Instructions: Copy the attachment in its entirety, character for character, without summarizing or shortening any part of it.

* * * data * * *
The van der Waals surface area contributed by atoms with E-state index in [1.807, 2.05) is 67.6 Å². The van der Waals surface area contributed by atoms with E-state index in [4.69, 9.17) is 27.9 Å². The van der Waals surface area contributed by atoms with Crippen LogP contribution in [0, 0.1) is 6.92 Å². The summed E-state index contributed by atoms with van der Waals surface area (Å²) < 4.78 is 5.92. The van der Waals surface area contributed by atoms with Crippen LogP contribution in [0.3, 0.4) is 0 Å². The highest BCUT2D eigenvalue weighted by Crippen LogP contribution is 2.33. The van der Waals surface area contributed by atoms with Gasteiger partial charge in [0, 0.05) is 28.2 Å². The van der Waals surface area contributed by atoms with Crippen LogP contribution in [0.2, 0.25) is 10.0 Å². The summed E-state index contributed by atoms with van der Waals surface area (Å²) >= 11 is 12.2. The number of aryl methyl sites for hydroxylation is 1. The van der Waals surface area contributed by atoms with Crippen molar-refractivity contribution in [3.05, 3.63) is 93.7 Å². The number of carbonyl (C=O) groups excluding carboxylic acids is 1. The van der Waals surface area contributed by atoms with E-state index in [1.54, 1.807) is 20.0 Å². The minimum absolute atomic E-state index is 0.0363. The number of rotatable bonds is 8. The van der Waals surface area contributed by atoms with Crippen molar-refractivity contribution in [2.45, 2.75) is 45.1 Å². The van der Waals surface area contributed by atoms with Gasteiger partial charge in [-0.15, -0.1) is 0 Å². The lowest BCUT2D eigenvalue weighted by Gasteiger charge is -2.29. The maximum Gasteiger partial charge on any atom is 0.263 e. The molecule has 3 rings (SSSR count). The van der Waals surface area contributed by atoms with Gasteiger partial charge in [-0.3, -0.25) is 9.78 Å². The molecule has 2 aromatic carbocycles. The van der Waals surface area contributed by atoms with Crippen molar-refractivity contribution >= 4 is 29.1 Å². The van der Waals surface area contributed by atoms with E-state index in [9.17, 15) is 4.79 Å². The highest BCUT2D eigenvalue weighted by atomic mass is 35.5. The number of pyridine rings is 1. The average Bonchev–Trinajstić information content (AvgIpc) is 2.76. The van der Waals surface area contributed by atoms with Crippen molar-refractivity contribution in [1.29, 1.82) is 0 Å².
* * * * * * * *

The van der Waals surface area contributed by atoms with E-state index in [1.807, 2.05) is 67.6 Å². The van der Waals surface area contributed by atoms with E-state index in [4.69, 9.17) is 27.9 Å². The van der Waals surface area contributed by atoms with Crippen LogP contribution in [0, 0.1) is 6.92 Å². The summed E-state index contributed by atoms with van der Waals surface area (Å²) < 4.78 is 5.92. The van der Waals surface area contributed by atoms with Crippen LogP contribution in [0.3, 0.4) is 0 Å². The highest BCUT2D eigenvalue weighted by Crippen LogP contribution is 2.33. The van der Waals surface area contributed by atoms with Gasteiger partial charge in [0, 0.05) is 28.2 Å². The van der Waals surface area contributed by atoms with Crippen LogP contribution in [0.2, 0.25) is 10.0 Å². The summed E-state index contributed by atoms with van der Waals surface area (Å²) >= 11 is 12.2. The number of aryl methyl sites for hydroxylation is 1. The van der Waals surface area contributed by atoms with Crippen molar-refractivity contribution in [3.05, 3.63) is 93.7 Å². The number of carbonyl (C=O) groups excluding carboxylic acids is 1. The van der Waals surface area contributed by atoms with E-state index in [1.54, 1.807) is 20.0 Å². The minimum absolute atomic E-state index is 0.0363. The number of rotatable bonds is 8. The van der Waals surface area contributed by atoms with Crippen molar-refractivity contribution in [2.45, 2.75) is 45.1 Å². The van der Waals surface area contributed by atoms with Gasteiger partial charge in [-0.15, -0.1) is 0 Å². The lowest BCUT2D eigenvalue weighted by Gasteiger charge is -2.29. The maximum Gasteiger partial charge on any atom is 0.263 e. The molecule has 3 rings (SSSR count). The van der Waals surface area contributed by atoms with Gasteiger partial charge in [-0.3, -0.25) is 9.78 Å². The molecule has 2 aromatic carbocycles. The van der Waals surface area contributed by atoms with Crippen molar-refractivity contribution >= 4 is 29.1 Å². The van der Waals surface area contributed by atoms with E-state index in [9.17, 15) is 4.79 Å². The highest BCUT2D eigenvalue weighted by atomic mass is 35.5. The number of pyridine rings is 1. The average Bonchev–Trinajstić information content (AvgIpc) is 2.76. The van der Waals surface area contributed by atoms with Crippen molar-refractivity contribution in [1.29, 1.82) is 0 Å².